It’s been a long time since I’ve read my friend Rachel’s blog. I saw a reference to it in a mutual friend’s Facebook status update and realized how much I missed it, so I clicked the link, read a few posts and suddenly came upon a sentence that made me catch my breath.
In a post titled Love and Marriage, about how things change so many times in our lives and in others’, she wrote, “A friend here was walking down the beach with his new girlfriend as if last year he had not been doing the same with another.” The image was like a slap, because a few weeks ago I learned my ex was engaged to a woman he’d been dating four months, as if nine months earlier he had not been planning a life with me.
How is that possible? I’ve had a few loves in my life—some short, some long. All ended. For me, losing a lover is not like losing a pet; the way to get over the loss is not to run out and get another. For me, however the relationship ends, the loss of a lover shuts down my heart, often for a long time. Before meeting my now-engaged ex, I had not been in a relationship for five years.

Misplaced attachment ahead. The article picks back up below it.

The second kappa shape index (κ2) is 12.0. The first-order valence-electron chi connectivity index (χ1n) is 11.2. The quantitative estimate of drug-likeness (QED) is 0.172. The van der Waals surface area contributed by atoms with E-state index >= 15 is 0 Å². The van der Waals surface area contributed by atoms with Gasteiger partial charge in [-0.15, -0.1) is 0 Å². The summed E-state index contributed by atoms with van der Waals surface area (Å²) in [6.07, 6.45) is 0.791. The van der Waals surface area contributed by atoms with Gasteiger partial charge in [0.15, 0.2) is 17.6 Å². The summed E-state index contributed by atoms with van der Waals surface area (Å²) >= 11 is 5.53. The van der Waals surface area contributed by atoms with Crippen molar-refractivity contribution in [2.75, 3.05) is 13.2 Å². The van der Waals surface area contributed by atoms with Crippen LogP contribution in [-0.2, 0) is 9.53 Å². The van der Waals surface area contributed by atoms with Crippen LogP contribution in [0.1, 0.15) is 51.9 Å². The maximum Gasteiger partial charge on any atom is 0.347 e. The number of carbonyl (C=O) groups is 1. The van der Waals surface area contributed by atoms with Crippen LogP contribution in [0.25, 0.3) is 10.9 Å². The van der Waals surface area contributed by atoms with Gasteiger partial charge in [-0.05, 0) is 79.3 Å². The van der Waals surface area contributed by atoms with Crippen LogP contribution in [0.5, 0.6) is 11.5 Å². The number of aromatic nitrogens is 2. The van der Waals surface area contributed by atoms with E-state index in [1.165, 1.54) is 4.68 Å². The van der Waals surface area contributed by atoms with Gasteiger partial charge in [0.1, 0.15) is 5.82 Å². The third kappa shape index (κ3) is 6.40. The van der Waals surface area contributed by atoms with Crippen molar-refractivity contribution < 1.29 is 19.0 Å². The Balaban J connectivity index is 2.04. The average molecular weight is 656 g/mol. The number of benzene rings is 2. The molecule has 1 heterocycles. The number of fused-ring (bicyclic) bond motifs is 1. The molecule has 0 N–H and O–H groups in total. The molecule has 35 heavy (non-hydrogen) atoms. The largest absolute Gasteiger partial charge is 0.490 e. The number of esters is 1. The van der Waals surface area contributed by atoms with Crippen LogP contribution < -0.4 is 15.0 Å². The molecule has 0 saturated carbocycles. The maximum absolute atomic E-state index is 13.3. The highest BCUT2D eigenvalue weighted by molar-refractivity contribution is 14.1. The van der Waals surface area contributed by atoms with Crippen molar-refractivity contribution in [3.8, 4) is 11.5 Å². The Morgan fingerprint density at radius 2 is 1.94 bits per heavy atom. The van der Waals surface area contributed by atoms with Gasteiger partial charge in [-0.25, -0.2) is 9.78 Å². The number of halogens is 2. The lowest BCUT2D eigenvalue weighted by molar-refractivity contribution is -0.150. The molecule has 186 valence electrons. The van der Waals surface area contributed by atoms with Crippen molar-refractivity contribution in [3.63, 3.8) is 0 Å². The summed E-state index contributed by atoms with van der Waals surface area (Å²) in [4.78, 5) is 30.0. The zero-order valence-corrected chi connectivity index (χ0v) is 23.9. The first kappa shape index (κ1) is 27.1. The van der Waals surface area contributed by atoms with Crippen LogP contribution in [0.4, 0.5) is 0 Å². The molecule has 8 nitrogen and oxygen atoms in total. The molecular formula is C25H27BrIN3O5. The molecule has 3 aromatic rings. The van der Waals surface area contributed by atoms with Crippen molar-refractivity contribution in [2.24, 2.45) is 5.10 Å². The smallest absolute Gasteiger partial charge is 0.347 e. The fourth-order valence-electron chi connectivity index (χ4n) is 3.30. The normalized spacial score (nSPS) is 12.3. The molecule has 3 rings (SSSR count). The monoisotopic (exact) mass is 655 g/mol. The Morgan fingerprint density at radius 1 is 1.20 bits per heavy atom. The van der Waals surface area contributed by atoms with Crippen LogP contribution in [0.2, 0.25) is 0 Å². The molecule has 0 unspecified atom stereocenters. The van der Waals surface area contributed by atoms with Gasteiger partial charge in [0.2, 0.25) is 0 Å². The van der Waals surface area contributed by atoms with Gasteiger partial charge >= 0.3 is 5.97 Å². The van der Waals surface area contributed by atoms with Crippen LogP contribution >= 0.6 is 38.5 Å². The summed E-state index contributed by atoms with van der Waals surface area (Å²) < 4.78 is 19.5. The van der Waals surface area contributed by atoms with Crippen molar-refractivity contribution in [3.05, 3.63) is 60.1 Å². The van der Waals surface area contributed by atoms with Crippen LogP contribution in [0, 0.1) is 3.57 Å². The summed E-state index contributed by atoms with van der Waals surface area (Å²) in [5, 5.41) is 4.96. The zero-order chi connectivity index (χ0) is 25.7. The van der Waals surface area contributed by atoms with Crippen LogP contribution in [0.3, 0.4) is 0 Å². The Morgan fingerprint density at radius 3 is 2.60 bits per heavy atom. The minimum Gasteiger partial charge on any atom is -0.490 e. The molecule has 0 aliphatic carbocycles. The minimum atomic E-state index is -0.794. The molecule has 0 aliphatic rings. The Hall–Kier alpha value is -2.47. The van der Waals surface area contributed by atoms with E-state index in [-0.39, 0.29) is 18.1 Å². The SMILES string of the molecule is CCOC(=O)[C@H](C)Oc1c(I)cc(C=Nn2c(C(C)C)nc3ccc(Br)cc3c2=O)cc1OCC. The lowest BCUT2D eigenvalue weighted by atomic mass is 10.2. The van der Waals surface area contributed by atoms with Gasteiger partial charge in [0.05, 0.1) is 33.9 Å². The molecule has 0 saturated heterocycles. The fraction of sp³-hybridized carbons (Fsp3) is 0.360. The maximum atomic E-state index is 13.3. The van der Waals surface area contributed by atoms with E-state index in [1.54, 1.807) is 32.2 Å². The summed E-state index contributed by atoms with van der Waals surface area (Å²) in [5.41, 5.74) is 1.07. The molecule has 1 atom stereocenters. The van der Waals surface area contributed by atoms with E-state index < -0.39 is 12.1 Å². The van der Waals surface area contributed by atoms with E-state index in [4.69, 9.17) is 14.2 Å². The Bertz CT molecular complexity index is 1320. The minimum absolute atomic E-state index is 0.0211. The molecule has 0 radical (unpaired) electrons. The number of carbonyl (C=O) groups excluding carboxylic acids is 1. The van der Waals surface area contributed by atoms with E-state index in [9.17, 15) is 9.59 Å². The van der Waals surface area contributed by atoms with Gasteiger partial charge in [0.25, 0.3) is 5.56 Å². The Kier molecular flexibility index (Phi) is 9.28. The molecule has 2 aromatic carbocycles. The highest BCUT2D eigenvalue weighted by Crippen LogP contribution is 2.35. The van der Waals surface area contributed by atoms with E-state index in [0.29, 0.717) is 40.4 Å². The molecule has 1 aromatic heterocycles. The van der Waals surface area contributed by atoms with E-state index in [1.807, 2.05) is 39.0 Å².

The relationship with my most recent ex ended bitterly. And yet I miss him—or rather, I miss the contact, the rhythm, the feeling of being home. I’ve seen him twice since I learned of his news. Neither time sent me reeling; my heart has not yet healed enough to suffer a setback. I don’t want to be with him, but I could no more imagine being with someone else right now than I could imagine driving to the moon.
Would I like to be in another relationship? I would. But it’s as if my heart has locked-in syndrome, aware of the possibility of love, yearning for it even, but unable to move toward it. If I had a wish it would be that my heart unlock, that it open, wide and soon and bright with possibility, whether to someone new or someone familiar. That it lead me again to feel I am home.
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